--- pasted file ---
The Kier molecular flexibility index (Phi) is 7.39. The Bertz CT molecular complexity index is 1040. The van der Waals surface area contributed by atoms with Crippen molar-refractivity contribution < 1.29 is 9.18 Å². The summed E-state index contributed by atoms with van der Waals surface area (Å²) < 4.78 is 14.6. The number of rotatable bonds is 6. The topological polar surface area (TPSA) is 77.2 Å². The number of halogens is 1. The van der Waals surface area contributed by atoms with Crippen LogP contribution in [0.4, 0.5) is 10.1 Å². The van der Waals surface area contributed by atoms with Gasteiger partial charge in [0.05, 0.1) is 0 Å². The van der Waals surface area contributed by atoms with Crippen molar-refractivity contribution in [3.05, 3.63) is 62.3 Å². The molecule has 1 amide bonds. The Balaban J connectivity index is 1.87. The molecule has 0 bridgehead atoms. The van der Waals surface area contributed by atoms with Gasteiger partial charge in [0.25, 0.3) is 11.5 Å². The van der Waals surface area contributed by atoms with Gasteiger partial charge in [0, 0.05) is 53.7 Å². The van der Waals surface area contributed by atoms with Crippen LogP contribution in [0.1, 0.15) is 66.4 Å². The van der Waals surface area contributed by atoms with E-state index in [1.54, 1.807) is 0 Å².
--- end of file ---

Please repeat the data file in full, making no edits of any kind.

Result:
The Kier molecular flexibility index (Phi) is 7.39. The Bertz CT molecular complexity index is 1040. The van der Waals surface area contributed by atoms with Crippen molar-refractivity contribution < 1.29 is 9.18 Å². The summed E-state index contributed by atoms with van der Waals surface area (Å²) < 4.78 is 14.6. The number of rotatable bonds is 6. The topological polar surface area (TPSA) is 77.2 Å². The number of halogens is 1. The van der Waals surface area contributed by atoms with Crippen LogP contribution in [0.4, 0.5) is 10.1 Å². The van der Waals surface area contributed by atoms with Gasteiger partial charge in [0.05, 0.1) is 0 Å². The van der Waals surface area contributed by atoms with Crippen molar-refractivity contribution in [3.05, 3.63) is 62.3 Å². The molecule has 1 amide bonds. The Balaban J connectivity index is 1.87. The molecule has 0 bridgehead atoms. The van der Waals surface area contributed by atoms with Gasteiger partial charge in [0.25, 0.3) is 11.5 Å². The van der Waals surface area contributed by atoms with Gasteiger partial charge in [0, 0.05) is 53.7 Å². The van der Waals surface area contributed by atoms with Crippen LogP contribution in [0.1, 0.15) is 66.4 Å². The van der Waals surface area contributed by atoms with E-state index in [1.54, 1.807) is 0 Å².